Following a poor start to an Arizona Diamondbacks’ season, Colangelo quickly improved the team’s talent, a move that showed his respect for the team’s community. He made a series of high-prestige appointments and accountabilities, built cultures where players would cherish the team or country they represented, and repeatedly focused on hiring the right people to make winning teams. Money was never the issue when recruiting, but his players and staff understood he expected their total commitment to teamwork.

Take care of employees and employees will take care of customers

Kingston Technology is the world’s largest independent manufacturer of memory products with 3,000-plus employees worldwide. It has been listed on Fortune’s Best Companies to Work for in America.

Founders John Tu and David Sun built a culture of respect, loyalty, flexibility, and integrity, including a substantial investment in employees: the belief is that if they take care of their people, their people will look after others inside and outside the organization. “The business will follow,” Tu said.

Go beyond what is expected—with ‘fanatical support’

Morris Miller, co-founder of Rackspace and CEO of Xenex Disinfection Systems, builds unorthodox customer-centric organizations. At Rackspace, he recruited people who could deliver fanatical customer support and reconfigured organizational silos to put a member of each functional area on customer serving teams.

In the cases of all the organizations I studied and the leaders I interviewed, the leaders’ commitment to employees—in terms of behavior and investment—is what drove business success.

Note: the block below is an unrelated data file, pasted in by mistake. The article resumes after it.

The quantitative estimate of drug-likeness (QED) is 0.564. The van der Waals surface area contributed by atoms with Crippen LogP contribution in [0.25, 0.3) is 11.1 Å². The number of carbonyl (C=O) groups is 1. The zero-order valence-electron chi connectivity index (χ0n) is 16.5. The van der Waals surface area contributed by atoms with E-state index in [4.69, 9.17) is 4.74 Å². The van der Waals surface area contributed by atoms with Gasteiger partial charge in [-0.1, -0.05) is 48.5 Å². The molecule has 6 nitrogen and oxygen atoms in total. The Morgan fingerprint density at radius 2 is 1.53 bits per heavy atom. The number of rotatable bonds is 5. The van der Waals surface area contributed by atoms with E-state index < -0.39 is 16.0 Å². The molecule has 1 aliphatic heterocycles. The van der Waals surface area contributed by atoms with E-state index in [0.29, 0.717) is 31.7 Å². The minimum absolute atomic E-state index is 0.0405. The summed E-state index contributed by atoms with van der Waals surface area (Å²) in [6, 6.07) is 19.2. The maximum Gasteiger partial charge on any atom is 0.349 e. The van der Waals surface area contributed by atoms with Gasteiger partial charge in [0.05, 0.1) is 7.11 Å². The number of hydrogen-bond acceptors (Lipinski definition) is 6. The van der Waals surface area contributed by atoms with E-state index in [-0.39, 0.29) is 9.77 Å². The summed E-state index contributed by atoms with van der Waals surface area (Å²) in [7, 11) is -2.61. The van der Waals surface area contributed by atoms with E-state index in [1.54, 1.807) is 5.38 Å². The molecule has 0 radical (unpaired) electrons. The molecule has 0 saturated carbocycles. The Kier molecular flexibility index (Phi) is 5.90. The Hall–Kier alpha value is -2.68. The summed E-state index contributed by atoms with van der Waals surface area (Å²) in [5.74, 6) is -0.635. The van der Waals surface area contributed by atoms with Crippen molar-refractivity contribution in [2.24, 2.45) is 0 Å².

The result—a more integrated and efficient service that shortened the distance between Rackspace and customers. At Xenex, Miller put machines and employees in locations until they were convinced of the product’s life-saving potential, and could bring the Xenex skillset and expertise into hospitals with hard-to-move professional forces. His problem was to solve their problems— turning Xenex experts into co-workers on location. Despite the growing dominance of technology today, he bets future business success will hinge on who can provide human support.

In the cases of all the organizations I studied and the leaders I interviewed, the leaders’ commitment to employees—in terms of behavior and investment—is what drove business success. The best practices for great customer relations were actually improving the culture of the workplace and drove a level of success that continues to reflect the values of the founders. As these leaders noted, if you help a customer succeed as much as you would for yourself, you will always win. And these founder-inspired customer service strategies will help any business secure customer loyalty, well into the future.